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G Hu, P Challa, T Kim, A Carlson; Nomogram-guided Adjustment of IOP Measurement Following LASIK for Myopia, Based on the Amount of Refractive Correction . Invest. Ophthalmol. Vis. Sci. 2002;43(13):2107.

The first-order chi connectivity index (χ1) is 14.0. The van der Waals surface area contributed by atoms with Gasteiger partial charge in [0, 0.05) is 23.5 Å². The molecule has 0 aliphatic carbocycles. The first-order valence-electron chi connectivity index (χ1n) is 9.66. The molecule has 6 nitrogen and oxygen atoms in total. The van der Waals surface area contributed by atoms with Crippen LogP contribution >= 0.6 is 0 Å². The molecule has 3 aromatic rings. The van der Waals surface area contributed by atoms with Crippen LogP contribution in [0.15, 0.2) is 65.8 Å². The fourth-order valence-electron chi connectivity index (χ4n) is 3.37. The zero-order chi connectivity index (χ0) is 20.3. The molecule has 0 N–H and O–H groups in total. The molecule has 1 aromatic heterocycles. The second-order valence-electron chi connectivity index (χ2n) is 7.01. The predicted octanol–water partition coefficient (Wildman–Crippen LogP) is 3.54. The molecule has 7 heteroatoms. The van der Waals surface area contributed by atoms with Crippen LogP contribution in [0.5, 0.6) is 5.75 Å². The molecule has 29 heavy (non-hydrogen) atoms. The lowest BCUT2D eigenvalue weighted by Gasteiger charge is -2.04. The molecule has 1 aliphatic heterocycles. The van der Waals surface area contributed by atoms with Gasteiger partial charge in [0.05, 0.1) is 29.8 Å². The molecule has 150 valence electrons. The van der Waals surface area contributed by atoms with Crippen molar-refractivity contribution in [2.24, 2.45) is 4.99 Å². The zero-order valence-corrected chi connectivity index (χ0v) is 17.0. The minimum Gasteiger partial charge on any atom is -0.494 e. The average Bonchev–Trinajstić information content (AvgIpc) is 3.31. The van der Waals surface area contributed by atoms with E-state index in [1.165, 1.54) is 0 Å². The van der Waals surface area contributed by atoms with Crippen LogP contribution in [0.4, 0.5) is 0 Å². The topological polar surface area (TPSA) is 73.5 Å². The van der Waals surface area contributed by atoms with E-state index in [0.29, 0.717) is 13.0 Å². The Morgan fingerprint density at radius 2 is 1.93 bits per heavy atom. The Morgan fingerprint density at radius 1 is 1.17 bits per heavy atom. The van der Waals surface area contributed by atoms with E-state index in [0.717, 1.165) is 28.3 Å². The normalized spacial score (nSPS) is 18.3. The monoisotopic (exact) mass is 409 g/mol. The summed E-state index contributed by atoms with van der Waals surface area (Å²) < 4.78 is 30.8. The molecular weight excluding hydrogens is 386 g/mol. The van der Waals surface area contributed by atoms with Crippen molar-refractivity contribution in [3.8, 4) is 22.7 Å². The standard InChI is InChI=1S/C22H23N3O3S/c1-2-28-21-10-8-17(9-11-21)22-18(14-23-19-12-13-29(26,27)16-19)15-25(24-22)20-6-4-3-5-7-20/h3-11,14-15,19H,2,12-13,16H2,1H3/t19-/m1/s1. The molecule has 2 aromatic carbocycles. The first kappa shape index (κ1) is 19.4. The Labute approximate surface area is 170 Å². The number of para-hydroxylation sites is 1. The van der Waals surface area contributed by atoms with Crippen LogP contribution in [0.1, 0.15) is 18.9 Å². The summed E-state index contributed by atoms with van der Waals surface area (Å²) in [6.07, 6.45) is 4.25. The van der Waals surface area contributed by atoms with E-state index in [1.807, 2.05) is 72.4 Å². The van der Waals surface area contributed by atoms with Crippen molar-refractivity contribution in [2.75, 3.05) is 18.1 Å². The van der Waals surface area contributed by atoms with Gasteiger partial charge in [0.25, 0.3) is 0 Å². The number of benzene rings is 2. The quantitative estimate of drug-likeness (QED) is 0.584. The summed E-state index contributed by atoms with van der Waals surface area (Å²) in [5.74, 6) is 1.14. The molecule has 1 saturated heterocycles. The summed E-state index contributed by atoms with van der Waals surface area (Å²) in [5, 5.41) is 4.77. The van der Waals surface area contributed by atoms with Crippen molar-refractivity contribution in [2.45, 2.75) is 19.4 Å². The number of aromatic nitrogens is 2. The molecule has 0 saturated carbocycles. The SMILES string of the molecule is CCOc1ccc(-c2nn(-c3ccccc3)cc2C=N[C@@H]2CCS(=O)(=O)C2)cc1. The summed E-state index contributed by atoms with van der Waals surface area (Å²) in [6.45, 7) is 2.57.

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Purpose: The diagnosis and management of glaucoma in patients following LASIK is challenging, as excimer laser ablation artifactually lowers IOP readings. Although this reduction in IOP has been correlated with changes in central corneal thickness, preoperative pachymetry measurements are often not available to the consulting physician. This study aims to develop a nomogram to estimate the true IOP in post-LASIK, myopic patients based solely on the amount of refractive correction, which is often the only available historical data. Goldmann applanation, the choice of intraocular pressure measurement modality by most glaucoma specialists, is employed exclusively. Methods: A review of 228 LASIK cases performed for myopic correction at the Duke Aesthetic Center from 4/1997 to 1/2001 was undertaken retrospectively. Preoperative refraction, IOP measurement by Goldmann applanation, and other variables were recorded at the initial consultation. Manifest refraction and IOP were again recorded during follow-up visits 3 to 29 months postoperatively (mean=10.1 months). The correlation between the change in IOP and the amount of myopic correction was evaluated by regression analysis. Other parameters, including visual outcome and thickness of ablation, were also analyzed to establish the comparability of LASIK technique employed in this series and other published studies. Results: LASIK induced a mean refractive shift of +4.64 D (SD=1.9 D), a mean stromal ablation of 57.2 mm (SD=24 mm), and a mean decrease in IOP of 3.24 mmHg (SD=2.4 mmHg). A nomogram for adjusting IOP measurement based on the amount of myopic correction is described. For every 1 D of myopic correction induced by LASIK, IOP reading is artifactually lowered by 0.4 mmHg postoperatively (P<0.00000), comparable to other published studies. In addition, an initial reduction of 1.5 mmHg is observed and thought to be the result of flap creation alone (P<0.00000). Conclusion: This study shows that, even in the absence of preoperative pachymetry readings, the amount of myopic correction can be independently used to estimate the true IOP following LASIK. This is of particular relevance to the diagnosis and managmement of glaucoma suspects, ocular hypertention and glaucoma patients.
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